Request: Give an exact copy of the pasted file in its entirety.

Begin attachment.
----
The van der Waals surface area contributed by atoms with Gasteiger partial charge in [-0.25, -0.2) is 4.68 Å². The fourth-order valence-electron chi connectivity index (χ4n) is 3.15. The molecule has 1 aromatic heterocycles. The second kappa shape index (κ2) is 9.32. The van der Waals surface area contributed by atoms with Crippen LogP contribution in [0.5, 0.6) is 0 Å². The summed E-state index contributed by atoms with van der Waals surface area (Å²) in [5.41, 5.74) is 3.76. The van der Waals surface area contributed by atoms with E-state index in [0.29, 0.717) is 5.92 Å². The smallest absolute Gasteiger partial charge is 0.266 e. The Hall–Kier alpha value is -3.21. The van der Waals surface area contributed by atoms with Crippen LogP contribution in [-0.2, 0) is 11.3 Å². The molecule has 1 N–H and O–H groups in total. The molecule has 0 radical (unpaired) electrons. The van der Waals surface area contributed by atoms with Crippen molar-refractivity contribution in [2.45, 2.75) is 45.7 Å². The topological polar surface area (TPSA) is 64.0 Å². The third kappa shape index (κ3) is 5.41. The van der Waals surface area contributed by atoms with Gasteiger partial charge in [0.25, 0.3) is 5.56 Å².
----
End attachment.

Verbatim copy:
The van der Waals surface area contributed by atoms with Gasteiger partial charge in [-0.25, -0.2) is 4.68 Å². The fourth-order valence-electron chi connectivity index (χ4n) is 3.15. The molecule has 1 aromatic heterocycles. The second kappa shape index (κ2) is 9.32. The van der Waals surface area contributed by atoms with Crippen LogP contribution in [0.5, 0.6) is 0 Å². The summed E-state index contributed by atoms with van der Waals surface area (Å²) in [5.41, 5.74) is 3.76. The van der Waals surface area contributed by atoms with E-state index in [0.29, 0.717) is 5.92 Å². The smallest absolute Gasteiger partial charge is 0.266 e. The Hall–Kier alpha value is -3.21. The van der Waals surface area contributed by atoms with Crippen LogP contribution in [-0.2, 0) is 11.3 Å². The molecule has 1 N–H and O–H groups in total. The molecule has 0 radical (unpaired) electrons. The van der Waals surface area contributed by atoms with Crippen molar-refractivity contribution in [2.45, 2.75) is 45.7 Å². The topological polar surface area (TPSA) is 64.0 Å². The third kappa shape index (κ3) is 5.41. The van der Waals surface area contributed by atoms with Gasteiger partial charge in [0.25, 0.3) is 5.56 Å².